• After an impending decision being considered for the past ten years, Indian resident mission may open soon in Lithuania.
  • Also, Prime Minister Narendra Modi may choose to become the first Indian leader to visit Lithuania and the Baltic States, signifying deeper ties.

Just like India, Lithuania is a country built from scratch. Accomplishing 37th position in the UN Human Development Index, the nation boasts of excellent social and educational conditions. All this achieved in mere 26 years. Therefore, India understands its hard-earned transformation best. (Inputs from ibnlive.com)(Image source: wikimedia.org)

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Iran Doubts Europe’s Efforts To Keep Nuclear Deal Alive

Meanwhile, Vice President Pence’s hard-hitting speech at Munich has triggered fears in Europe that Washington has bigger plans, says Florence Gaub of the European Union Institute for Security Studies.

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Iranian Foreign Minister Mohammad Javad Zarif speaks during the Munich Security Conference in Munich, Germany, Feb. 17, 2019. VOA

Iran says Europe’s efforts to keep the 2015 nuclear deal are failing and there is growing support among the Iranian people to restart the country’s atomic program.

“We appreciate that Europe has done a great deal politically. But it hasn’t been prepared to make an investment. It hasn’t been prepared to pay a price,” Zarif told delegates at the Munich Security Conference Sunday.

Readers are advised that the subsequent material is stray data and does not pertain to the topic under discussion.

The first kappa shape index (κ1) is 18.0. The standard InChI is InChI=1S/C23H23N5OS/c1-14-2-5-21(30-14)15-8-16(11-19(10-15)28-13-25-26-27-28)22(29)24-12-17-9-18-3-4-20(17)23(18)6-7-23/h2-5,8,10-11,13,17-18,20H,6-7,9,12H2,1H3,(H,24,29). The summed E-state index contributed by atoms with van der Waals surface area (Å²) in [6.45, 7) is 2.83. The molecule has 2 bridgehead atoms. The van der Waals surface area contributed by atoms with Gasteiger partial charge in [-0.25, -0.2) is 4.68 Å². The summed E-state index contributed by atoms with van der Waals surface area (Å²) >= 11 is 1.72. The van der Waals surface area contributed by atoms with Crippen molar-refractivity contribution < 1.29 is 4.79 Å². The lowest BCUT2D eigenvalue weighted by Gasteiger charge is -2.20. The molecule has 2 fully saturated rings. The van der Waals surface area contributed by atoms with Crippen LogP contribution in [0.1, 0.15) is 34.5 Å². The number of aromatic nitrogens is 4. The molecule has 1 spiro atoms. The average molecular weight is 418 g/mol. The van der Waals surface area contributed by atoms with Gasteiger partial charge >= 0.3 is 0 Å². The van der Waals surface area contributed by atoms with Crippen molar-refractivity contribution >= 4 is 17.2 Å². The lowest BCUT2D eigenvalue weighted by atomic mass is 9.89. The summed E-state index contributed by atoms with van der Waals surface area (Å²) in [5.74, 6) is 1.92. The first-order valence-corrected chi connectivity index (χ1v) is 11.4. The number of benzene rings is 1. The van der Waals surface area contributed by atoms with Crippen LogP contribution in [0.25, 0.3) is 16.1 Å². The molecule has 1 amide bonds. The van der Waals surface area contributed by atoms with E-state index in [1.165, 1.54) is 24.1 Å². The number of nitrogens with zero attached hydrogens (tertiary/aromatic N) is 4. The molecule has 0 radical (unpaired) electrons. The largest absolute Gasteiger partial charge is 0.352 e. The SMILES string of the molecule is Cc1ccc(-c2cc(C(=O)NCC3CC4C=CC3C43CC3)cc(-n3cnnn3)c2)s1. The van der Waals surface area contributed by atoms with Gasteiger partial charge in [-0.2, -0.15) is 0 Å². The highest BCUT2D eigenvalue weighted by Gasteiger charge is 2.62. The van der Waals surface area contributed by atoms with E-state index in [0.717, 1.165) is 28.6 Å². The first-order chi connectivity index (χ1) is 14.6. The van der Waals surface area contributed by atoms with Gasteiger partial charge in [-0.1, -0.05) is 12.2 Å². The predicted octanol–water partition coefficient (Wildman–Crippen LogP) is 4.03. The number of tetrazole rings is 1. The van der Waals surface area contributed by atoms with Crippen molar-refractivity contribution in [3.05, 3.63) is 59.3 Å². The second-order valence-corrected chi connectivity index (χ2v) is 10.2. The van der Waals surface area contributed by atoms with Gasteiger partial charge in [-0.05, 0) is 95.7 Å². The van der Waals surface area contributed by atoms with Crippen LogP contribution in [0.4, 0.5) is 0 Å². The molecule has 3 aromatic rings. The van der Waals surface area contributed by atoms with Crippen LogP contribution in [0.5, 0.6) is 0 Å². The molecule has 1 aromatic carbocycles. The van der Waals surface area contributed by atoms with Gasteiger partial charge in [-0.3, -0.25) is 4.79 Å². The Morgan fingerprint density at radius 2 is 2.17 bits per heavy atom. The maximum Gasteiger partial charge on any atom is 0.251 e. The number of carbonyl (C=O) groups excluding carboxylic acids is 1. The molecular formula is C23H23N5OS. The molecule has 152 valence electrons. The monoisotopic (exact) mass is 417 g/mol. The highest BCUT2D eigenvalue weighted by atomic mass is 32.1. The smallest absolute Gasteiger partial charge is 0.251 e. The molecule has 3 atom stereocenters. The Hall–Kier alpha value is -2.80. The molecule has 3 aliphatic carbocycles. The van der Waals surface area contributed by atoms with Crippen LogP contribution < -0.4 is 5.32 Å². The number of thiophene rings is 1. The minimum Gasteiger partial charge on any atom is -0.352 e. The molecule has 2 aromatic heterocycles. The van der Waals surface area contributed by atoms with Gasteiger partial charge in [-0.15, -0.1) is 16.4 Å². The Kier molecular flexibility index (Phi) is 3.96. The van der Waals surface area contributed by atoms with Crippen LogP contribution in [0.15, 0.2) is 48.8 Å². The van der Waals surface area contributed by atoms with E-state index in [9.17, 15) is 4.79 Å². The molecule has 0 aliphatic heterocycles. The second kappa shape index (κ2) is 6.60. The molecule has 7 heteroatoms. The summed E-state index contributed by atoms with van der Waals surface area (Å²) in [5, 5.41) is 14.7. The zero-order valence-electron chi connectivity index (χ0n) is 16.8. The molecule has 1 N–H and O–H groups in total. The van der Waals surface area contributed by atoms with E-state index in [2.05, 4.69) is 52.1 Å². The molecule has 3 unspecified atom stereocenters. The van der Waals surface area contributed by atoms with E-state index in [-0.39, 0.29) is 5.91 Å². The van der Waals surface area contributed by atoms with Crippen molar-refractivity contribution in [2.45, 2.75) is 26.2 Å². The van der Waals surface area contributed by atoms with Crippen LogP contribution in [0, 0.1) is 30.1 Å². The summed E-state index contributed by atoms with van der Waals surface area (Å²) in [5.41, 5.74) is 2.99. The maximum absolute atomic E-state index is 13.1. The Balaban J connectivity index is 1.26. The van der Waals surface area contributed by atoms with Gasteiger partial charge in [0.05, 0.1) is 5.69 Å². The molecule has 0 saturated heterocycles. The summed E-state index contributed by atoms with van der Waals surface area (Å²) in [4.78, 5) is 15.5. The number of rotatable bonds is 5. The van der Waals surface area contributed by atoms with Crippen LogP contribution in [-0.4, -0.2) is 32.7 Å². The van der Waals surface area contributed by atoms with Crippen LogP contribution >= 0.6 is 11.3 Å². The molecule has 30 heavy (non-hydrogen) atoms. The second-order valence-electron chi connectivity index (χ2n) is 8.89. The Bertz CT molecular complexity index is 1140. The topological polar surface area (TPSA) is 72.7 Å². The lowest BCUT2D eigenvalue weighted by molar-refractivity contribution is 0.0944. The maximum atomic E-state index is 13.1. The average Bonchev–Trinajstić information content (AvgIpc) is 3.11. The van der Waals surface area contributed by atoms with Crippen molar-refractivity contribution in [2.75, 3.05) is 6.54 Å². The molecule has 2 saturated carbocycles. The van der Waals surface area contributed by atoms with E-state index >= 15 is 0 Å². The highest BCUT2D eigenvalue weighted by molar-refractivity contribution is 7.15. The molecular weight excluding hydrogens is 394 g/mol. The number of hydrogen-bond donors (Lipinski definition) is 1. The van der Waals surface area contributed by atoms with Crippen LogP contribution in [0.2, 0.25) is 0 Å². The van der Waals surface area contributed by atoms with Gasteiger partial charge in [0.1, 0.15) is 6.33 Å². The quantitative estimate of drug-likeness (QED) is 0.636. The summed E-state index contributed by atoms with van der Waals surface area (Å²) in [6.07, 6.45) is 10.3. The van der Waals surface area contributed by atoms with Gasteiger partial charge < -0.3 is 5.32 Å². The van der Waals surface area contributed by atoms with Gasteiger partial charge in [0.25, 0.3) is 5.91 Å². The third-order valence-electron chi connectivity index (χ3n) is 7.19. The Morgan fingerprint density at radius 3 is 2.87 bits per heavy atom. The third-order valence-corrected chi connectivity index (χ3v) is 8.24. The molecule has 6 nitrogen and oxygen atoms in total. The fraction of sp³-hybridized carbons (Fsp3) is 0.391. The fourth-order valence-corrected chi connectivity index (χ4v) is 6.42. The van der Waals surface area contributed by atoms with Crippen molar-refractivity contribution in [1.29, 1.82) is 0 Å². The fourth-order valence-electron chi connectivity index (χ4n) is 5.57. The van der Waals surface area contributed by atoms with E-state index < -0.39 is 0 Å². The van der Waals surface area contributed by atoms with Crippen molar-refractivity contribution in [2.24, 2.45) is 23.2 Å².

He accused the United States and Israel of seeking war with his country.

U.S. Vice President Mike Pence earlier accused Europe of helping to prop up a ‘murderous’ regime in Tehran.

atomic energy
Not at all a call for ‘let’s renegotiate the deal’ but rather ‘let’s remove the regime in Tehran.’ And in that sense I think this was not interpreted as anything that Europe could accept. Pixabay

“They have led the effort to create mechanisms to break up our sanctions. They call this scheme a Special Purpose Vehicle, we call it an effort to break American sanctions against Iran’s murderous revolutionary regime,” Pence told delegates Saturday.

That Special Purpose Vehicle — officially known as INSTEX — is a payments system designed to allow European companies to trade with Iran and bypass U.S. sanctions, explains sanctions lawyer Nigel Kushner of London-based firm “W Legal.”

“The aim is that it will get around the U.S. secondary sanctions by not involving U.S. dollars, not involving U.S. persons, and certainly at the moment only being involved in the procurement of trade which does not include products or services that are sanctioned by the U.S. authorities,” he said.

Europe is hoping that Iran will show patience, adds Kushner.

“I think on the Iranian side, they will play a waiting game and very much hope that next year Donald Trump might not be re-elected,” he said.

But Tehran says Europe’s offer is not good enough.

“INSTEX falls short of the commitments by the E3 [European three] to save the deal. Europe needs to be willing to get wet if it wants to swim against the dangerous tide of U.S. unilateralism,” Foreign Minister Zarif said Sunday at the Munich conference.

Meanwhile, Vice President Pence’s hard-hitting speech at Munich has triggered fears in Europe that Washington has bigger plans, says Florence Gaub of the European Union Institute for Security Studies.

Also Read: Thrill of 27th Annual Pan African Festival

“Not at all a call for ‘let’s renegotiate the deal’ but rather ‘let’s remove the regime in Tehran.’ And in that sense I think this was not interpreted as anything that Europe could accept,” she said.

Washington, which withdrew from the Iran nuclear deal last year, has not explicitly called for regime change in Iran. (VOA)